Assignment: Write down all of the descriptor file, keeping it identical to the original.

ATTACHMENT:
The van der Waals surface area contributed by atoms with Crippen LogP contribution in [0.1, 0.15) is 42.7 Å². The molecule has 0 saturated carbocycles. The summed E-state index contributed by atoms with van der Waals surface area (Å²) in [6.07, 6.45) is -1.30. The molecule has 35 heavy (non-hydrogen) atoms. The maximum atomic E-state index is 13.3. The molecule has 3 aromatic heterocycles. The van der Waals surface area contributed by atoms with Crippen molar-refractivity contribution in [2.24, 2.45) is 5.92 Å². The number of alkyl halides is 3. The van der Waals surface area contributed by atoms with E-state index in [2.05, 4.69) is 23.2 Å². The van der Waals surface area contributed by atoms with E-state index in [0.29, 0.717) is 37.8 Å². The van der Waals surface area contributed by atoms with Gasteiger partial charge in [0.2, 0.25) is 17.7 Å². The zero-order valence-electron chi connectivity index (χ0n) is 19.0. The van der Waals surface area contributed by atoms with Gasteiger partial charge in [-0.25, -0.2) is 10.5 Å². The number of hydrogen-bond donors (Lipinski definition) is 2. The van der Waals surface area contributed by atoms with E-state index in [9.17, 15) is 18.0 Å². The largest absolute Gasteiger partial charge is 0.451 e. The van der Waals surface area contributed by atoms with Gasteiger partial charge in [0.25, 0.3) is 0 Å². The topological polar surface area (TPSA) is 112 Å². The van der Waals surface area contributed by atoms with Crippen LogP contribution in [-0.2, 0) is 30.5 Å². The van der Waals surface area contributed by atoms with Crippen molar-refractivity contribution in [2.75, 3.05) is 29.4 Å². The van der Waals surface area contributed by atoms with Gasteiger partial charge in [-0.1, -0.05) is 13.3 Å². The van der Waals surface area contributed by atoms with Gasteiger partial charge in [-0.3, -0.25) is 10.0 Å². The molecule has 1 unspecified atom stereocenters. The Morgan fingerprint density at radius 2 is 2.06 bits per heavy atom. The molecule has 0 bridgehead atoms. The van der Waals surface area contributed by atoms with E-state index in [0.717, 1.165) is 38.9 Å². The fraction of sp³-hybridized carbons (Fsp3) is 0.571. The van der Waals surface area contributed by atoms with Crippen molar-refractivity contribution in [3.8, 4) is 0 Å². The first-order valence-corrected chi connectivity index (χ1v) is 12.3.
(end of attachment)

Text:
The van der Waals surface area contributed by atoms with Crippen LogP contribution in [0.1, 0.15) is 42.7 Å². The molecule has 0 saturated carbocycles. The summed E-state index contributed by atoms with van der Waals surface area (Å²) in [6.07, 6.45) is -1.30. The molecule has 35 heavy (non-hydrogen) atoms. The maximum atomic E-state index is 13.3. The molecule has 3 aromatic heterocycles. The van der Waals surface area contributed by atoms with Crippen molar-refractivity contribution in [2.24, 2.45) is 5.92 Å². The number of alkyl halides is 3. The van der Waals surface area contributed by atoms with E-state index in [2.05, 4.69) is 23.2 Å². The van der Waals surface area contributed by atoms with E-state index in [0.29, 0.717) is 37.8 Å². The van der Waals surface area contributed by atoms with Gasteiger partial charge in [0.2, 0.25) is 17.7 Å². The zero-order valence-electron chi connectivity index (χ0n) is 19.0. The van der Waals surface area contributed by atoms with Gasteiger partial charge in [-0.25, -0.2) is 10.5 Å². The number of hydrogen-bond donors (Lipinski definition) is 2. The van der Waals surface area contributed by atoms with E-state index in [9.17, 15) is 18.0 Å². The largest absolute Gasteiger partial charge is 0.451 e. The van der Waals surface area contributed by atoms with Gasteiger partial charge in [0.25, 0.3) is 0 Å². The topological polar surface area (TPSA) is 112 Å². The van der Waals surface area contributed by atoms with Crippen LogP contribution in [-0.2, 0) is 30.5 Å². The van der Waals surface area contributed by atoms with Crippen molar-refractivity contribution in [2.75, 3.05) is 29.4 Å². The van der Waals surface area contributed by atoms with Gasteiger partial charge in [-0.1, -0.05) is 13.3 Å². The van der Waals surface area contributed by atoms with Gasteiger partial charge in [-0.3, -0.25) is 10.0 Å². The molecule has 1 unspecified atom stereocenters. The Morgan fingerprint density at radius 2 is 2.06 bits per heavy atom. The molecule has 0 bridgehead atoms. The van der Waals surface area contributed by atoms with E-state index in [0.717, 1.165) is 38.9 Å². The fraction of sp³-hybridized carbons (Fsp3) is 0.571. The van der Waals surface area contributed by atoms with Crippen molar-refractivity contribution in [3.8, 4) is 0 Å². The first-order valence-corrected chi connectivity index (χ1v) is 12.3.